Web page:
The best European car events in 2020

The best European car events in 2020
Europe is home to some of the greatest motoring events in the world. 

So, if you’re a motoring enthusiast, this year you can take in everything from full-throttle motorbike racing to classic car shows held at stunning palaces. 

To help you plan your year, we’ve put together a list of some of the unmissable events from the 2020 motoring calendar

The 2019 European Motoring Events Calendar

January
20-26  WRC Rally Monte Carlo  Various locations, Monte Carlo
 
February
13-16  WRC Rally Sweden  Various locations, Sweden
 
March
5-15  Geneva International Motor Show   Geneva, Switzerland
 
April
4  Formula E Rome E-Prix   Rome, Italy
18  Formula E Paris E-Prix   Paris, France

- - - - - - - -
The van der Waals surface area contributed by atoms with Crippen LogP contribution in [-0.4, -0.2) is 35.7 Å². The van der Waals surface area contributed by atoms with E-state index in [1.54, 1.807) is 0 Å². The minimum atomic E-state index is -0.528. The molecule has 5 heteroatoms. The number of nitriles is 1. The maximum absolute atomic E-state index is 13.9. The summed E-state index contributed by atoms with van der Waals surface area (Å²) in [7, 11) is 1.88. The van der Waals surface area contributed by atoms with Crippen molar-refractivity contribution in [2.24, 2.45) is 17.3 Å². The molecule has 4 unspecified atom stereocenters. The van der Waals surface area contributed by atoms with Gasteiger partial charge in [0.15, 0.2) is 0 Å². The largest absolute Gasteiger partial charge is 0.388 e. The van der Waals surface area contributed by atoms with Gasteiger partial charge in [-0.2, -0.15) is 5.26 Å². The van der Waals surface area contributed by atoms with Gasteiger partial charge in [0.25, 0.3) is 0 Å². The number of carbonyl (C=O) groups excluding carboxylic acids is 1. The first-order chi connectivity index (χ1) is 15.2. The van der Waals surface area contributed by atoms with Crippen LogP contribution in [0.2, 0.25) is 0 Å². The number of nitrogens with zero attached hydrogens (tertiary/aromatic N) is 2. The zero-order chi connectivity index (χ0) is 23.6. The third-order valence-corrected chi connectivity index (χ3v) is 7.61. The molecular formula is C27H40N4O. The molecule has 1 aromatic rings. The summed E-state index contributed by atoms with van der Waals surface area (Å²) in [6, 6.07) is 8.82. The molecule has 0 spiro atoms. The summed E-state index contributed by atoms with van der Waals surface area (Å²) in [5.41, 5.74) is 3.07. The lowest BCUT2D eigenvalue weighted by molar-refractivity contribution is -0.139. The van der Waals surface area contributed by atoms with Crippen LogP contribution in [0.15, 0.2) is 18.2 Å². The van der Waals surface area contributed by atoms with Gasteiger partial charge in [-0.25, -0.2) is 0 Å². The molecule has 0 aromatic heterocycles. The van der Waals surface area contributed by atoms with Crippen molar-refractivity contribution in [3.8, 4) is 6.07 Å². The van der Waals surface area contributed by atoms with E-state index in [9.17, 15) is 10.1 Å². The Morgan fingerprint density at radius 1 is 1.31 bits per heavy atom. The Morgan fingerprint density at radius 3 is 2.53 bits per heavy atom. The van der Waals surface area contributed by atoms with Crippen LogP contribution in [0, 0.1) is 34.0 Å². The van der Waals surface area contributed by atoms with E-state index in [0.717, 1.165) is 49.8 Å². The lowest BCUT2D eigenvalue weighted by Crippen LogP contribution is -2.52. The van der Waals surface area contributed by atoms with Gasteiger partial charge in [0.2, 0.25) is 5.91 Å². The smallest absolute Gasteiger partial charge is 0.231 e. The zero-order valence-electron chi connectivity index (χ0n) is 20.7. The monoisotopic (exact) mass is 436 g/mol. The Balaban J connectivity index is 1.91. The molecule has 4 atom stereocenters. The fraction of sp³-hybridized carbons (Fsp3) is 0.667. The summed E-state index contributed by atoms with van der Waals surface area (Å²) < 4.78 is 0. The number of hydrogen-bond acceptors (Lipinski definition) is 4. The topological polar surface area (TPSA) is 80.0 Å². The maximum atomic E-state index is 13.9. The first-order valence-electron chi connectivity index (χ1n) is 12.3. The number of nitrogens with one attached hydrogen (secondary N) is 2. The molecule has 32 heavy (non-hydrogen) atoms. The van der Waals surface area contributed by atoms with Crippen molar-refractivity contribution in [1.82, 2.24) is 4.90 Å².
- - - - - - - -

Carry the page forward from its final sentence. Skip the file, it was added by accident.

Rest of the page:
May
3  Formula 1 Netherlands Grand Prix   Zandvoort, Netherlands
10  Formula 1 Spanish Grand Prix   Barcelona, Spain
21-24  WRC Rally Portugal   Portugal
21-24  Nűrburgring 24 Hours   Nűrburg, Germany
22  Spa Classic 2020   Spa-Francorchamps, Belgium
24  Formula 1 Monaco Grand Prix   Monte Carlo, Monaco
30-12 Jun  Isle of Man TT  Isle of Man, UK
 
June
4-7  WRC Rally Italy   Various locations, Italy
7  Formula 1 Azerbaijan Grand Prix   Baku, Azerbaijan
13-14  Le Mans 24 Hours  Le Mans, France
21  Formula E Berlin E-Prix   Berlin, Germany
28  Formula 1 France Grand Prix   Le Castellet, France
 
July
5  Formula 1 Austria Grand Prix   Spielberg, Austria
9-12  Goodwood Festival of Speed   Chichester, UK
19  Formula 1 British Grand Prix   Silverstone, UK
24-26  CarFest (North)   Bolesworth, UK
25-26  Formula E London E-Prix  London, UK
 
August
2  Formula 1 Hungary Grand Prix   Budapest, Hungary